Yay for the team at the Royal Free (which includes 2 physios).
                              Last edited by Jo Bowyer; 22-10-2015, 04:33 PM.
                              Jo Bowyer
                              Chartered Physiotherapist Registered Osteopath.
                              "Out beyond ideas of wrongdoing and rightdoing,there is a field. I'll meet you there." Rumi

                              Comment


                              • The doctor leading the London hospital team treating Ebola nurse Pauline Cafferkey has revealed he made a transatlantic dash back to Britain as soon as he learned of her relapse.

                                http://www.standard.co.uk/news/uk/do...-a3096666.html

                                At the time Dr Jacobs, an infectious diseases consultant given a national role preparing the NHS for future outbreaks of deadly viruses, was making a speech on Ebola to a doctors’ conference.

                                He immediately abandoned the planned five-day trip and was back at the Royal Free only hours after Ms Cafferkey, 39, was re-admitted to its high-level isolation unit on October 8.

                                The Scottish nurse, who contracted Ebola while on volunteer work with Save The Children in Sierra Leone last December, is said to be “much better” after being declared critically ill and at imminent risk of death last week.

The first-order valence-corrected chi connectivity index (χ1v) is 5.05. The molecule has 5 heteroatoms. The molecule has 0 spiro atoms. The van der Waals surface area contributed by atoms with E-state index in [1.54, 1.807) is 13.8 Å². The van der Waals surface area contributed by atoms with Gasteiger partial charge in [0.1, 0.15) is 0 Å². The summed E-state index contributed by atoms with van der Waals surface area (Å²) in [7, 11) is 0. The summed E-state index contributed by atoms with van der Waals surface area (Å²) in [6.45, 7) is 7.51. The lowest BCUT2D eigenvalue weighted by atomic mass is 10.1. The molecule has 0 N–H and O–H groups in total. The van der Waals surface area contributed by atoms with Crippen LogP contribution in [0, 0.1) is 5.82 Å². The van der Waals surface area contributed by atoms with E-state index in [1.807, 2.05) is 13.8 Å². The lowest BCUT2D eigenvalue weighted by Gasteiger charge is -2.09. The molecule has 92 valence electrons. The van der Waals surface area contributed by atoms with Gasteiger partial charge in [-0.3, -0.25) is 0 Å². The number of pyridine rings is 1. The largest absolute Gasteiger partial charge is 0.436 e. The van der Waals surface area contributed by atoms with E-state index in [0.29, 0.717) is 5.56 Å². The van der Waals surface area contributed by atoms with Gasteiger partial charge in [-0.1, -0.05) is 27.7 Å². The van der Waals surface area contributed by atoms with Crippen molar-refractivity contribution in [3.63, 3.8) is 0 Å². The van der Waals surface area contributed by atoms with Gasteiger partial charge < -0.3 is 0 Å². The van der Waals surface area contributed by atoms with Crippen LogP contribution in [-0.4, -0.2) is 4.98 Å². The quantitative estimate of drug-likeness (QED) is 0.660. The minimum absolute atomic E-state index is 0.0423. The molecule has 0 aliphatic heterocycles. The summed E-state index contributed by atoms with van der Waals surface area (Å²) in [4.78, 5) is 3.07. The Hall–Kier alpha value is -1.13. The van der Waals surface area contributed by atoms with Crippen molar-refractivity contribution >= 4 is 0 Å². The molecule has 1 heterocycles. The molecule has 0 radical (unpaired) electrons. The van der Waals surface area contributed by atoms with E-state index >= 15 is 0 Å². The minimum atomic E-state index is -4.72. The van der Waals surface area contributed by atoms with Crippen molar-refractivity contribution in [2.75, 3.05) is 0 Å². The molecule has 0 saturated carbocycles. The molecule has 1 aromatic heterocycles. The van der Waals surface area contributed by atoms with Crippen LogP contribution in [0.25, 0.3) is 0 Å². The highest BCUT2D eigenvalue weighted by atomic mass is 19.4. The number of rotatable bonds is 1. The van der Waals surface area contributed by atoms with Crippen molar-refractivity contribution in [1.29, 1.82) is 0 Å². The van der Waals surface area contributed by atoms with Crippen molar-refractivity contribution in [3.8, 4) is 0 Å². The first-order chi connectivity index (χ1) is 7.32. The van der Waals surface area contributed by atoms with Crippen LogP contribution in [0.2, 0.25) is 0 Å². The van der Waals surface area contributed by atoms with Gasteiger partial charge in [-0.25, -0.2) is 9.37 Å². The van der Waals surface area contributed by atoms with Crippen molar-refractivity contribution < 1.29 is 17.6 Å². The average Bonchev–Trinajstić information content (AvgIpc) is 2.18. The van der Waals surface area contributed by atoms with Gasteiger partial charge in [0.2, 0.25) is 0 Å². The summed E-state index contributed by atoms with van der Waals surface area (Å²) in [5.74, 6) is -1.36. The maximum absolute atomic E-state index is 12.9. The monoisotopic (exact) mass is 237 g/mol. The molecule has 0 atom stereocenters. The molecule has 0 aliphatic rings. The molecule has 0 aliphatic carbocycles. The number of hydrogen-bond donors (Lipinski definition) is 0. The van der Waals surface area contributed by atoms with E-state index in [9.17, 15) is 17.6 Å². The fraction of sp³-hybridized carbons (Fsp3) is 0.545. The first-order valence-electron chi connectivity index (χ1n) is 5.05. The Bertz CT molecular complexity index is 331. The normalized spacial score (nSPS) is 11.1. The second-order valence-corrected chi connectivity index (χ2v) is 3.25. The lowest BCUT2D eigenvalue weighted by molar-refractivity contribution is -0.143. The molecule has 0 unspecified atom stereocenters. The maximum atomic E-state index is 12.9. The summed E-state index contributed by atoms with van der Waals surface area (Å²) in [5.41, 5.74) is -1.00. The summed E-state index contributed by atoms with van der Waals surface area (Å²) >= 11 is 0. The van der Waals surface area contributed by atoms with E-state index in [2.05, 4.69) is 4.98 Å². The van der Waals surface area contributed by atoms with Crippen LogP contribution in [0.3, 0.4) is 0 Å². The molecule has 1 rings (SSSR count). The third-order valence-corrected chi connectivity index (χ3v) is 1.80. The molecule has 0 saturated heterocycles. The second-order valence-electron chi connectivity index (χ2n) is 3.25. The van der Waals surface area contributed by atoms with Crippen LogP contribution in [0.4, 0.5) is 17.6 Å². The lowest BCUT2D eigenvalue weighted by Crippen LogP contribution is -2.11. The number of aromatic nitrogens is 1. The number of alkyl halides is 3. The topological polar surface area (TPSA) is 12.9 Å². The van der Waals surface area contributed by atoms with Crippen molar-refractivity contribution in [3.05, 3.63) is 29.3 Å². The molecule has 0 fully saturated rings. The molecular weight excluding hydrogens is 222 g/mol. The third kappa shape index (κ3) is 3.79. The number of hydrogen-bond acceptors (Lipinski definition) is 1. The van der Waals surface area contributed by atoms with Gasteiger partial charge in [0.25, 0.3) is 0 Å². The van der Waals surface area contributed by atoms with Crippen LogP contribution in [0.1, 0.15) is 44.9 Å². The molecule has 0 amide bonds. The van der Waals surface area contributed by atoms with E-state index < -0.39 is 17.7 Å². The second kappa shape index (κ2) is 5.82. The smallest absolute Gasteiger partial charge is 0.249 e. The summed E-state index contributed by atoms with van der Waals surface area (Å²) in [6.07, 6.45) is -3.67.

However, she has avoided Irn Bru, the Scottish fizzy drink she credited with aiding her first recovery in January.

                                One hospital source said: “She has gone right off it.”
                                Dr Jacobs said: “The crucial treatment she is receiving is the exceptional nursing care here at the Royal Free Hospital.

                                "That is the thing which really makes the difference.”
                                I wonder how prevalent exceptional nursing care is nowadays. In recent years I have seen proceedures rather than care from senior nursing staff. I once worked with an outstanding nursing sister on medical wards, who had been given medals in several of the countries in which she worked. A few days off her retirement I asked her what she thought was her greatest achievement and she told me quite seriously that it had taken years to perfect the art of giving a bedpan in such a way that the patient was physically as comfortable as possible, entirely unembarrassed, able to empty the bladder and bowel effectively and was properly cleaned up afterwards. Much of this involved timing of medications as well as knowing the patient.
                                Last edited by Jo Bowyer; 23-10-2015, 09:38 PM.
                                Jo Bowyer
                                Chartered Physiotherapist Registered Osteopath.
                                "Out beyond ideas of wrongdoing and rightdoing,there is a field. I'll meet you there." Rumi

                                Comment